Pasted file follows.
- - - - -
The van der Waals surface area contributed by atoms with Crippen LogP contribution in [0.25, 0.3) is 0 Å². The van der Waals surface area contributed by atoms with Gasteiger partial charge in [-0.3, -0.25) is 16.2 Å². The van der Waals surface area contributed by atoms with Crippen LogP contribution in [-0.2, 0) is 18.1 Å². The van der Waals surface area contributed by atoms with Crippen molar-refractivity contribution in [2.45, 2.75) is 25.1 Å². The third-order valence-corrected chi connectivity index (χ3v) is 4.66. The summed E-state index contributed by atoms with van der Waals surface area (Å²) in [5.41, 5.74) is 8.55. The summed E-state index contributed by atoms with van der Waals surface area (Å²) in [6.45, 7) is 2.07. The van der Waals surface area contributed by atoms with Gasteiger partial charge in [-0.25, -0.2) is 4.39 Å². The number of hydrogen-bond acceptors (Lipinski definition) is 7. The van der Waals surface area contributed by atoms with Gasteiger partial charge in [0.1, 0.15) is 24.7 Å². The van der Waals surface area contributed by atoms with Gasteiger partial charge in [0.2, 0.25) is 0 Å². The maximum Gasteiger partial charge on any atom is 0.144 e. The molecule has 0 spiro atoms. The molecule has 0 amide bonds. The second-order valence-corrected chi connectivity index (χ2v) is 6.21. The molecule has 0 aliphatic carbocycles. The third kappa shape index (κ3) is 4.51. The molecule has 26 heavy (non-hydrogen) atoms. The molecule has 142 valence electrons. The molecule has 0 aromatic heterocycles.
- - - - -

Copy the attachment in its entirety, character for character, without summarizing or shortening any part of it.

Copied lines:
The van der Waals surface area contributed by atoms with Crippen LogP contribution in [0.25, 0.3) is 0 Å². The van der Waals surface area contributed by atoms with Gasteiger partial charge in [-0.3, -0.25) is 16.2 Å². The van der Waals surface area contributed by atoms with Crippen LogP contribution in [-0.2, 0) is 18.1 Å². The van der Waals surface area contributed by atoms with Crippen molar-refractivity contribution in [2.45, 2.75) is 25.1 Å². The third-order valence-corrected chi connectivity index (χ3v) is 4.66. The summed E-state index contributed by atoms with van der Waals surface area (Å²) in [5.41, 5.74) is 8.55. The summed E-state index contributed by atoms with van der Waals surface area (Å²) in [6.45, 7) is 2.07. The van der Waals surface area contributed by atoms with Gasteiger partial charge in [-0.25, -0.2) is 4.39 Å². The number of hydrogen-bond acceptors (Lipinski definition) is 7. The van der Waals surface area contributed by atoms with Gasteiger partial charge in [0.1, 0.15) is 24.7 Å². The van der Waals surface area contributed by atoms with Gasteiger partial charge in [0.2, 0.25) is 0 Å². The maximum Gasteiger partial charge on any atom is 0.144 e. The molecule has 0 spiro atoms. The molecule has 0 amide bonds. The second-order valence-corrected chi connectivity index (χ2v) is 6.21. The molecule has 0 aliphatic carbocycles. The third kappa shape index (κ3) is 4.51. The molecule has 26 heavy (non-hydrogen) atoms. The molecule has 142 valence electrons. The molecule has 0 aromatic heterocycles.